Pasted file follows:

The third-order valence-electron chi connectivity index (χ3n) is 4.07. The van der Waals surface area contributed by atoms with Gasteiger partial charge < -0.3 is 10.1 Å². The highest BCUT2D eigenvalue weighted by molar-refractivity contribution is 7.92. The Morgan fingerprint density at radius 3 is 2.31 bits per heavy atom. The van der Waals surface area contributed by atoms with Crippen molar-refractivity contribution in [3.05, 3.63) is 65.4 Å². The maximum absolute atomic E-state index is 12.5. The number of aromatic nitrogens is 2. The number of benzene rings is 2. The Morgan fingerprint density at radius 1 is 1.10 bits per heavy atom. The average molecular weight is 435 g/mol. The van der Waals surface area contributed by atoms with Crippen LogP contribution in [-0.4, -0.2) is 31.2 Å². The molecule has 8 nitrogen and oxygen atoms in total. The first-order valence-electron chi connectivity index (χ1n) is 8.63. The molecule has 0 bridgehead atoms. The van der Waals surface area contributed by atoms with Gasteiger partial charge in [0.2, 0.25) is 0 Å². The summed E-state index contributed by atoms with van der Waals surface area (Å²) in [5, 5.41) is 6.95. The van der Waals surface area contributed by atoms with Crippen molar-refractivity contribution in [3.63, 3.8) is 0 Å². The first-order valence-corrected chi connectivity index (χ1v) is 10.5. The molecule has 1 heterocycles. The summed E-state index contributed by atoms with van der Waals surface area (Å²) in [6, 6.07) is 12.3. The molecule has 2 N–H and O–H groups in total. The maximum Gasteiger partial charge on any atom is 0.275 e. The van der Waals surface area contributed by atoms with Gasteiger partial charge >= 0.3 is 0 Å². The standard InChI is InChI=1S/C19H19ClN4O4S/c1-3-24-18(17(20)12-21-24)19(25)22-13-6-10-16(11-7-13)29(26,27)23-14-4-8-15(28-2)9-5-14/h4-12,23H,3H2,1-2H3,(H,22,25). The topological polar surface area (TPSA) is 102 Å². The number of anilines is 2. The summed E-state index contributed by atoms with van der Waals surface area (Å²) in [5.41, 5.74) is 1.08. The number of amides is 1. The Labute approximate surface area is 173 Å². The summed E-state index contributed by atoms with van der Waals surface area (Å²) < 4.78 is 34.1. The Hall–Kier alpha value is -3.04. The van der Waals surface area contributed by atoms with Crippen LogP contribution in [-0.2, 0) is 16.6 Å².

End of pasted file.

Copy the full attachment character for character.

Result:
The third-order valence-electron chi connectivity index (χ3n) is 4.07. The van der Waals surface area contributed by atoms with Gasteiger partial charge < -0.3 is 10.1 Å². The highest BCUT2D eigenvalue weighted by molar-refractivity contribution is 7.92. The Morgan fingerprint density at radius 3 is 2.31 bits per heavy atom. The van der Waals surface area contributed by atoms with Crippen molar-refractivity contribution in [3.05, 3.63) is 65.4 Å². The maximum absolute atomic E-state index is 12.5. The number of aromatic nitrogens is 2. The number of benzene rings is 2. The Morgan fingerprint density at radius 1 is 1.10 bits per heavy atom. The average molecular weight is 435 g/mol. The van der Waals surface area contributed by atoms with Crippen LogP contribution in [-0.4, -0.2) is 31.2 Å². The molecule has 8 nitrogen and oxygen atoms in total. The first-order valence-electron chi connectivity index (χ1n) is 8.63. The molecule has 0 bridgehead atoms. The van der Waals surface area contributed by atoms with Gasteiger partial charge in [0.2, 0.25) is 0 Å². The summed E-state index contributed by atoms with van der Waals surface area (Å²) in [5, 5.41) is 6.95. The van der Waals surface area contributed by atoms with Crippen molar-refractivity contribution in [3.63, 3.8) is 0 Å². The first-order valence-corrected chi connectivity index (χ1v) is 10.5. The molecule has 1 heterocycles. The summed E-state index contributed by atoms with van der Waals surface area (Å²) in [6, 6.07) is 12.3. The molecule has 2 N–H and O–H groups in total. The maximum Gasteiger partial charge on any atom is 0.275 e. The van der Waals surface area contributed by atoms with Gasteiger partial charge >= 0.3 is 0 Å². The standard InChI is InChI=1S/C19H19ClN4O4S/c1-3-24-18(17(20)12-21-24)19(25)22-13-6-10-16(11-7-13)29(26,27)23-14-4-8-15(28-2)9-5-14/h4-12,23H,3H2,1-2H3,(H,22,25). The topological polar surface area (TPSA) is 102 Å². The number of anilines is 2. The summed E-state index contributed by atoms with van der Waals surface area (Å²) in [5.41, 5.74) is 1.08. The number of amides is 1. The Labute approximate surface area is 173 Å². The summed E-state index contributed by atoms with van der Waals surface area (Å²) < 4.78 is 34.1. The Hall–Kier alpha value is -3.04. The van der Waals surface area contributed by atoms with Crippen LogP contribution in [-0.2, 0) is 16.6 Å².